Eclipse Pathfinder – The Bard

   Next up in the “Pathfinder Upgrade” parade is how to build a Pathfinder Bard in Eclipse point-buy. Once again, that’s actually fairly straightforward, and mostly just requires ignoring all the options that you don’t want to use. Simply take the standard “Bard” build and make a few changes, as follows:

  • Drop 18 Skill Points at levels zero and one.
  • Buy Fast Learner, Specialized in Larger Hit Dice (increasing their hit die at each level to 1d8, 6 CP). This is one of the reasons why Fast Learner was put into Eclipse – to allow the basic classes to be easily upgraded to later standards.
  • Buy Adept, halving the cost of four selected skills – and thus saving 40 CP through level twenty (6 CP). For any skill-focused character, taking Adept is almost mandatory. If the game master will let you, take it twice.
    • Adept was added to Eclipse because the gradual devaluation of skills was – like the power creep of later sourcebooks – inherent in the way d20 tends to be run from the very start. While there is a brief section on awarding XP for non-combat encounters, achieving goals, and roleplaying in the original rules, not too many people actually used it – or even awarded experience for sneaking past, diverting, or otherwise dealing with creatures without fighting. Thus, in most campaigns, skills were soon an afterthought; you got someone who could handle the occasional trap or lock, and you kept on the offensive. Ergo, Eclipse includes a couple of ways to reduce the costs of skills, boost skills, or get extra skill points, as well as some skill-based magic systems – enough to make a skill-based character competitive again.
  • Remove Lore (-6 CP) and add Immunity/the distinctions between Knowledge Skills (Very Common, Minor, Major, Specialized in the Professional ability only, 6 CP), and Professional/a knowledge Skill (6 CP), at a net cost of (6 CP).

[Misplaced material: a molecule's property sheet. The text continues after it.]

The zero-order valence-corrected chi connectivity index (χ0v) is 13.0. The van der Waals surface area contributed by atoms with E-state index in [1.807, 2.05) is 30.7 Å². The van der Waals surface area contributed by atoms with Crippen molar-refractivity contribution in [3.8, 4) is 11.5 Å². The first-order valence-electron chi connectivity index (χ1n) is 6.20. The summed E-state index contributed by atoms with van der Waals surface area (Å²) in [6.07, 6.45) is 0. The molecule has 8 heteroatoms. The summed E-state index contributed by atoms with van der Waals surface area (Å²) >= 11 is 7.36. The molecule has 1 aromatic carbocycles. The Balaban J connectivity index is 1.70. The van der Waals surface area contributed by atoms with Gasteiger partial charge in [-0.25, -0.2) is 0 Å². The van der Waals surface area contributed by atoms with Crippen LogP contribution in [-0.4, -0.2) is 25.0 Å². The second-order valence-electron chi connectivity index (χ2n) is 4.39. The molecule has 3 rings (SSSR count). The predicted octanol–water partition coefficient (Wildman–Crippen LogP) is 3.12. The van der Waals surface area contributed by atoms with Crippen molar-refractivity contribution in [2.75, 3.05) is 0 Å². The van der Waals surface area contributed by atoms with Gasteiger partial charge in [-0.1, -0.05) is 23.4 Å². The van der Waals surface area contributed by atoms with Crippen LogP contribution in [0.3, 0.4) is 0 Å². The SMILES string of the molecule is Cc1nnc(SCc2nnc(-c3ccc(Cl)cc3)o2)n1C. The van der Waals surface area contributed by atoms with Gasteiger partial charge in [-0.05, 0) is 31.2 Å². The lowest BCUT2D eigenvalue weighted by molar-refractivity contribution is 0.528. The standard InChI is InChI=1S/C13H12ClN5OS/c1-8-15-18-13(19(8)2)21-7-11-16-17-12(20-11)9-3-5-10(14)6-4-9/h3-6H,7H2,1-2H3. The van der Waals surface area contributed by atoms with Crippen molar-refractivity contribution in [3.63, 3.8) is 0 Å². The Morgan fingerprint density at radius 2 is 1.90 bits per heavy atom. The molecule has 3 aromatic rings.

• Oops. This is pretty silly; it means that our quasi-medieval Bard automatically becomes an expert in hyperdrive theory, physics and chemistry, and 22’nd century popular culture, as well as every other field of knowledge in the multiverse as he or she goes up in level. I think I’ll just Corrupt that Immunity by adding the qualifier “locally known” before “Knowledge Skills”, thus reducing things to sanity and saving 2 CP at the same time. Pathfinder doesn’t really consider questions like that, but Eclipse doesn’t limit itself to fantasy settings, so it has to.

   That leaves 42 CP to buy the remaining upgrades:

  • Pathfinder tracks “Bardic Performance” in rounds per day instead of uses. That causes a problem in Eclipse, where “Mystic Artist” can be taken on things like Architecture, to construct inspiring temples or spell-resistant fortresses, or be applied to sculpture, metalworking, or many other fields in a wide variety of ways – or where an artist might want to hold an audience spellbound for hours. On the other hand, the possible number of uses in a day has been increased. Fortunately, we have enough extra character points available to have the best of both worlds; just take Mystic Artist twice, on two similar methods of performance. That will double up your daily uses, still allow them to continue indefinitely, and provide access to more abilities, for a mere six additional character points over the base cost for Mystic Artist (6 CP). I could save a few character points by specializing that to reduce things to a limited number of rounds, but that wouldn’t save all that many points – and it really reduces the flavor of the Bard.